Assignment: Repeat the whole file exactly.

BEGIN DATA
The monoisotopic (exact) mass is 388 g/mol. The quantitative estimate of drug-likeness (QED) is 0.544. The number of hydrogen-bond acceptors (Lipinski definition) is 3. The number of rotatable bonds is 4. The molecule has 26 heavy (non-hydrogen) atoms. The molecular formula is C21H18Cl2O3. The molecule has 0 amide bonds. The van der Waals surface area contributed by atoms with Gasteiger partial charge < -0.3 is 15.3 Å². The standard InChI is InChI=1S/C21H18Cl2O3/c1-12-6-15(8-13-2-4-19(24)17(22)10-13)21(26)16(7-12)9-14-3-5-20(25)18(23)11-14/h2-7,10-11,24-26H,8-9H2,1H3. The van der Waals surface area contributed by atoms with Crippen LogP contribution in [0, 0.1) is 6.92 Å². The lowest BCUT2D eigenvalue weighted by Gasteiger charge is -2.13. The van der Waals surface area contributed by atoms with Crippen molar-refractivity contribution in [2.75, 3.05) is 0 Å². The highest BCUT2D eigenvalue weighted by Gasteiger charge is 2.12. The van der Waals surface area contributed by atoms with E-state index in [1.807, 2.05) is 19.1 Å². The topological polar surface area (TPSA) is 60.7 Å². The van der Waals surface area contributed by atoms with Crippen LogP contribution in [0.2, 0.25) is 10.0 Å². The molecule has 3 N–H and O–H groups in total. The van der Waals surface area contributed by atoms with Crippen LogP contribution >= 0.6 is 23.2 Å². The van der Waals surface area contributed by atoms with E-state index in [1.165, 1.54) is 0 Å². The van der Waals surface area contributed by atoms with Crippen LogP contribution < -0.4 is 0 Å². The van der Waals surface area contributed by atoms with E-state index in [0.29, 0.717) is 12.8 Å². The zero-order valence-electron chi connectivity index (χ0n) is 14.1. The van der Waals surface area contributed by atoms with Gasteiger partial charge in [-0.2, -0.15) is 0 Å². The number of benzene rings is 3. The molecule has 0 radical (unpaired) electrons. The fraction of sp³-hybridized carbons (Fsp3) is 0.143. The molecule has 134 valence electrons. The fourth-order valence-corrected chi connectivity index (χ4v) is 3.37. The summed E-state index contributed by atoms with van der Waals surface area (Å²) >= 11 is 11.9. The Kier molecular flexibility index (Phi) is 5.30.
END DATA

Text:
The monoisotopic (exact) mass is 388 g/mol. The quantitative estimate of drug-likeness (QED) is 0.544. The number of hydrogen-bond acceptors (Lipinski definition) is 3. The number of rotatable bonds is 4. The molecule has 26 heavy (non-hydrogen) atoms. The molecular formula is C21H18Cl2O3. The molecule has 0 amide bonds. The van der Waals surface area contributed by atoms with Gasteiger partial charge < -0.3 is 15.3 Å². The standard InChI is InChI=1S/C21H18Cl2O3/c1-12-6-15(8-13-2-4-19(24)17(22)10-13)21(26)16(7-12)9-14-3-5-20(25)18(23)11-14/h2-7,10-11,24-26H,8-9H2,1H3. The van der Waals surface area contributed by atoms with Crippen LogP contribution in [0, 0.1) is 6.92 Å². The lowest BCUT2D eigenvalue weighted by Gasteiger charge is -2.13. The van der Waals surface area contributed by atoms with Crippen molar-refractivity contribution in [2.75, 3.05) is 0 Å². The highest BCUT2D eigenvalue weighted by Gasteiger charge is 2.12. The van der Waals surface area contributed by atoms with E-state index in [1.807, 2.05) is 19.1 Å². The topological polar surface area (TPSA) is 60.7 Å². The van der Waals surface area contributed by atoms with Crippen LogP contribution in [0.2, 0.25) is 10.0 Å². The molecule has 3 N–H and O–H groups in total. The van der Waals surface area contributed by atoms with Crippen LogP contribution >= 0.6 is 23.2 Å². The van der Waals surface area contributed by atoms with E-state index in [1.165, 1.54) is 0 Å². The van der Waals surface area contributed by atoms with Crippen LogP contribution < -0.4 is 0 Å². The van der Waals surface area contributed by atoms with E-state index in [0.29, 0.717) is 12.8 Å². The zero-order valence-electron chi connectivity index (χ0n) is 14.1. The van der Waals surface area contributed by atoms with Gasteiger partial charge in [-0.2, -0.15) is 0 Å². The number of benzene rings is 3. The molecule has 0 radical (unpaired) electrons. The fraction of sp³-hybridized carbons (Fsp3) is 0.143. The molecule has 134 valence electrons. The fourth-order valence-corrected chi connectivity index (χ4v) is 3.37. The summed E-state index contributed by atoms with van der Waals surface area (Å²) >= 11 is 11.9. The Kier molecular flexibility index (Phi) is 5.30.